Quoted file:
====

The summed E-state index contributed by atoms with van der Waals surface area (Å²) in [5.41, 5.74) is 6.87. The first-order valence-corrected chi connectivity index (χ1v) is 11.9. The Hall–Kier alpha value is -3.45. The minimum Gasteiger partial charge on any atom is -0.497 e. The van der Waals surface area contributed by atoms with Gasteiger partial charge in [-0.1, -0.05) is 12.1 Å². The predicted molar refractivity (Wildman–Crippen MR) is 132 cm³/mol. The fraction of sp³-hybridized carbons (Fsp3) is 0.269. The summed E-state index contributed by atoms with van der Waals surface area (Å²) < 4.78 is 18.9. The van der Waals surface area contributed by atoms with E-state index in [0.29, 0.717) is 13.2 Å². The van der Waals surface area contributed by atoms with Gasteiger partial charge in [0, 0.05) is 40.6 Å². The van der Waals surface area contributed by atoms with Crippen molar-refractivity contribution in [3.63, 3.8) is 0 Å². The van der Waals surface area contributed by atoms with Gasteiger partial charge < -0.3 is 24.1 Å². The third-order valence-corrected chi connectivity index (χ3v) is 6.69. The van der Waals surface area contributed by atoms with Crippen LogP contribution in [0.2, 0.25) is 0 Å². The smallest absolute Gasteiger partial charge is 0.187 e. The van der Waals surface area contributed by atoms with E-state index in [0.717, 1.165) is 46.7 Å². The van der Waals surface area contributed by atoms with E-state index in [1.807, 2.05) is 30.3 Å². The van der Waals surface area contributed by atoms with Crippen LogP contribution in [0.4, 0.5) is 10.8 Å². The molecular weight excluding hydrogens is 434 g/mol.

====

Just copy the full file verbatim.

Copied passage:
The summed E-state index contributed by atoms with van der Waals surface area (Å²) in [5.41, 5.74) is 6.87. The first-order valence-corrected chi connectivity index (χ1v) is 11.9. The Hall–Kier alpha value is -3.45. The minimum Gasteiger partial charge on any atom is -0.497 e. The van der Waals surface area contributed by atoms with Gasteiger partial charge in [-0.1, -0.05) is 12.1 Å². The predicted molar refractivity (Wildman–Crippen MR) is 132 cm³/mol. The fraction of sp³-hybridized carbons (Fsp3) is 0.269. The summed E-state index contributed by atoms with van der Waals surface area (Å²) < 4.78 is 18.9. The van der Waals surface area contributed by atoms with E-state index in [0.29, 0.717) is 13.2 Å². The van der Waals surface area contributed by atoms with Gasteiger partial charge in [0, 0.05) is 40.6 Å². The van der Waals surface area contributed by atoms with Crippen molar-refractivity contribution in [3.63, 3.8) is 0 Å². The van der Waals surface area contributed by atoms with Gasteiger partial charge < -0.3 is 24.1 Å². The third-order valence-corrected chi connectivity index (χ3v) is 6.69. The van der Waals surface area contributed by atoms with Crippen LogP contribution in [0.2, 0.25) is 0 Å². The smallest absolute Gasteiger partial charge is 0.187 e. The van der Waals surface area contributed by atoms with E-state index in [0.717, 1.165) is 46.7 Å². The van der Waals surface area contributed by atoms with E-state index in [1.807, 2.05) is 30.3 Å². The van der Waals surface area contributed by atoms with Crippen LogP contribution in [0.4, 0.5) is 10.8 Å². The molecular weight excluding hydrogens is 434 g/mol.